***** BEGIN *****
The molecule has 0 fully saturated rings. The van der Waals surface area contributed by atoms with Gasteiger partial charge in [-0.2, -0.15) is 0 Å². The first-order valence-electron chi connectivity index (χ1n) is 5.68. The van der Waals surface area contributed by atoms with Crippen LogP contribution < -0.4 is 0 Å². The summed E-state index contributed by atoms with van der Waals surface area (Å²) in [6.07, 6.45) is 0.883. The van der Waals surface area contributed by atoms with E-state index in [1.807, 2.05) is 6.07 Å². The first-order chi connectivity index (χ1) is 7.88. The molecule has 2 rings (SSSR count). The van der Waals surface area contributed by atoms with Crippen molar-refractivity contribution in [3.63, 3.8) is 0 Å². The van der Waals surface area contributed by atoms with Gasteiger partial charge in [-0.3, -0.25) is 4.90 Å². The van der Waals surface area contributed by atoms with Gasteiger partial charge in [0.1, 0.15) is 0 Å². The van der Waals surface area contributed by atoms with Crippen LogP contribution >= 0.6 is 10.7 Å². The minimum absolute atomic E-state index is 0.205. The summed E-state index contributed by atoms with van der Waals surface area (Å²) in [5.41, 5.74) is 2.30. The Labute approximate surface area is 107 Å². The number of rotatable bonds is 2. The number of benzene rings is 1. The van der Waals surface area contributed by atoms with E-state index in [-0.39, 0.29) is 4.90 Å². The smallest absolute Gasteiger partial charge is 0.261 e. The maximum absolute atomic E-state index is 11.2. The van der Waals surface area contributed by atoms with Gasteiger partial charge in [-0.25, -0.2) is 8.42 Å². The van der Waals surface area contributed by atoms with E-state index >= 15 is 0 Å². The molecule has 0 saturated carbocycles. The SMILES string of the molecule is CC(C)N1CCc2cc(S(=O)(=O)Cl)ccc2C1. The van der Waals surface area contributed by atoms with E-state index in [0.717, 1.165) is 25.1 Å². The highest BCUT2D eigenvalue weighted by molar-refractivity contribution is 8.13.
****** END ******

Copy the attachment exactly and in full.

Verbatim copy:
The molecule has 0 fully saturated rings. The van der Waals surface area contributed by atoms with Gasteiger partial charge in [-0.2, -0.15) is 0 Å². The first-order valence-electron chi connectivity index (χ1n) is 5.68. The van der Waals surface area contributed by atoms with Crippen LogP contribution < -0.4 is 0 Å². The summed E-state index contributed by atoms with van der Waals surface area (Å²) in [6.07, 6.45) is 0.883. The van der Waals surface area contributed by atoms with E-state index in [1.807, 2.05) is 6.07 Å². The first-order chi connectivity index (χ1) is 7.88. The molecule has 2 rings (SSSR count). The van der Waals surface area contributed by atoms with Crippen molar-refractivity contribution in [3.63, 3.8) is 0 Å². The van der Waals surface area contributed by atoms with Gasteiger partial charge in [-0.3, -0.25) is 4.90 Å². The van der Waals surface area contributed by atoms with Gasteiger partial charge in [0.1, 0.15) is 0 Å². The van der Waals surface area contributed by atoms with Crippen LogP contribution >= 0.6 is 10.7 Å². The minimum absolute atomic E-state index is 0.205. The summed E-state index contributed by atoms with van der Waals surface area (Å²) in [5.41, 5.74) is 2.30. The Labute approximate surface area is 107 Å². The number of rotatable bonds is 2. The number of benzene rings is 1. The van der Waals surface area contributed by atoms with E-state index in [-0.39, 0.29) is 4.90 Å². The smallest absolute Gasteiger partial charge is 0.261 e. The maximum absolute atomic E-state index is 11.2. The van der Waals surface area contributed by atoms with Gasteiger partial charge in [-0.25, -0.2) is 8.42 Å². The van der Waals surface area contributed by atoms with E-state index >= 15 is 0 Å². The molecule has 0 saturated carbocycles. The SMILES string of the molecule is CC(C)N1CCc2cc(S(=O)(=O)Cl)ccc2C1. The van der Waals surface area contributed by atoms with E-state index in [0.717, 1.165) is 25.1 Å². The highest BCUT2D eigenvalue weighted by molar-refractivity contribution is 8.13.